If you have a problem with the end goal being a society that hasn't experienced a mass shooting since 1996, and has cut gun violence in half, then you are almost certainly a fool.
posted by His thoughts were red thoughts at 12:11 AM on May 7 [13 favorites]


And, not for nothing, corb, but you have invoked the spectre of door-to-door confiscation before. I find that hard to reconcile with your statement that not even the craziest of crazies thinks it's going to happen.

I have, but I don't think you've understood - or perhaps I haven't clarified - what I'm talking about. I'm talking about situations such as happened in New York.
the New York City Council and anti-gun Mayor John Lindsay enacted long gun registration. The per-gun fee was just a few dollars. The politicians promised that gun registration could help solve crimes and, even if it didn’t, registration was harmless. After all, it was just registering guns, not confiscating them.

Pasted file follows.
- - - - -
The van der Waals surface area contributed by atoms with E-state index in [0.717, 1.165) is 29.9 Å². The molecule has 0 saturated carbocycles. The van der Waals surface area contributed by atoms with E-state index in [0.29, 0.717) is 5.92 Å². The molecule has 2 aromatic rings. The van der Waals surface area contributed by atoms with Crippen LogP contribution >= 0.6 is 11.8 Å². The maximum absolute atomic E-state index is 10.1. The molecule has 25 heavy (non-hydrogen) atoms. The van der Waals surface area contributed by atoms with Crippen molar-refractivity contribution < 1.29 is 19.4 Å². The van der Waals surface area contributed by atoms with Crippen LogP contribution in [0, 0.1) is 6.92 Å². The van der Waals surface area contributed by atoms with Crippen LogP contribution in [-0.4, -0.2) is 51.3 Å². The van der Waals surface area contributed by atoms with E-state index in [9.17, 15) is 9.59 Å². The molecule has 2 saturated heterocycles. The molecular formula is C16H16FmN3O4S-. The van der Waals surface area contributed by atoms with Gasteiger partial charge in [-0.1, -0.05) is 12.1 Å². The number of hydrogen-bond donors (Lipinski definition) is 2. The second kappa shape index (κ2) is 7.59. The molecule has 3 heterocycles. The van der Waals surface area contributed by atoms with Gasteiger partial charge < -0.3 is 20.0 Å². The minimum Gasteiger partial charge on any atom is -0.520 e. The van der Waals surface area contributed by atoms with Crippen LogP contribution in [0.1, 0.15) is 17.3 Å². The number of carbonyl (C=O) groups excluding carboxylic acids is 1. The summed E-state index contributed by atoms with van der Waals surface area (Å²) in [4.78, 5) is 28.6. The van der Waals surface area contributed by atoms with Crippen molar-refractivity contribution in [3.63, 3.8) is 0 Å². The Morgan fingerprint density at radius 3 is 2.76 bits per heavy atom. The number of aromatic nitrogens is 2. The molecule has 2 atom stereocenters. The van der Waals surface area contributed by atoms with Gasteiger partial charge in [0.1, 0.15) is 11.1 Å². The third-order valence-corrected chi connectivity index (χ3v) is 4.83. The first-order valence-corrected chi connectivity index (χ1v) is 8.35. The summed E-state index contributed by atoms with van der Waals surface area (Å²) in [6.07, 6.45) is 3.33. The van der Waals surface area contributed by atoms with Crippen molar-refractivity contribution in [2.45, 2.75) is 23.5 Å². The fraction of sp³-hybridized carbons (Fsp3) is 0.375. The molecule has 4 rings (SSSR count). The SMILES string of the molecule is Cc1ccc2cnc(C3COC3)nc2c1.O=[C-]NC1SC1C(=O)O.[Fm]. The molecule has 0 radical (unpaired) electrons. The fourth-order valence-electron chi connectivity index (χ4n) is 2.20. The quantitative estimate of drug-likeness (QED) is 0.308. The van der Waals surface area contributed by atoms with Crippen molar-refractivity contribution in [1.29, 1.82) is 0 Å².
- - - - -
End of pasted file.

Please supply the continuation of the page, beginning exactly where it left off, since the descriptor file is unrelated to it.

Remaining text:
As registration did nothing to solve crime or stop criminal use of guns, crime continued to get worse in the city. So in 1991, with the city becoming increasingly unlivable, Mayor David Dinkins attempted to make himself think he was tough on crime, this time by pressuring the City Council to enact a ban on so-called “assault weapons” (such as the M1 carbine). After that, the New York state police used registration lists to conduct home inspections of every individual whose registered gun had been outlawed. The police were ensuring that the registered guns had been moved out of the city or already surrendered to the government.
Or situations such as Katrina, as referenced above. When I say no one thinks broad-based door to door searches will be going on, I mean short of open civil war, they're not going to be breaking into random civilian's homes looking for guns. However, they go looking for guns that they've recently declared illegal right now. In NYC, I can't take a subway without seeing a sign about the NYPD offering a $10K bounty for knowledge of anyone with illegal guns. In every state that has gun bans, they use available knowledge to attempt to track and seize individuals in violation of the ban. And all it takes for a gun to become illegal is for someone to pass a law. In New York, it can be done in a closed session with normal legislative input - or even time to read the bill - suspended, within just a few days.
posted by corb at 12:38 AM on May 7


And all it takes for a gun to become illegal is for someone to pass a law.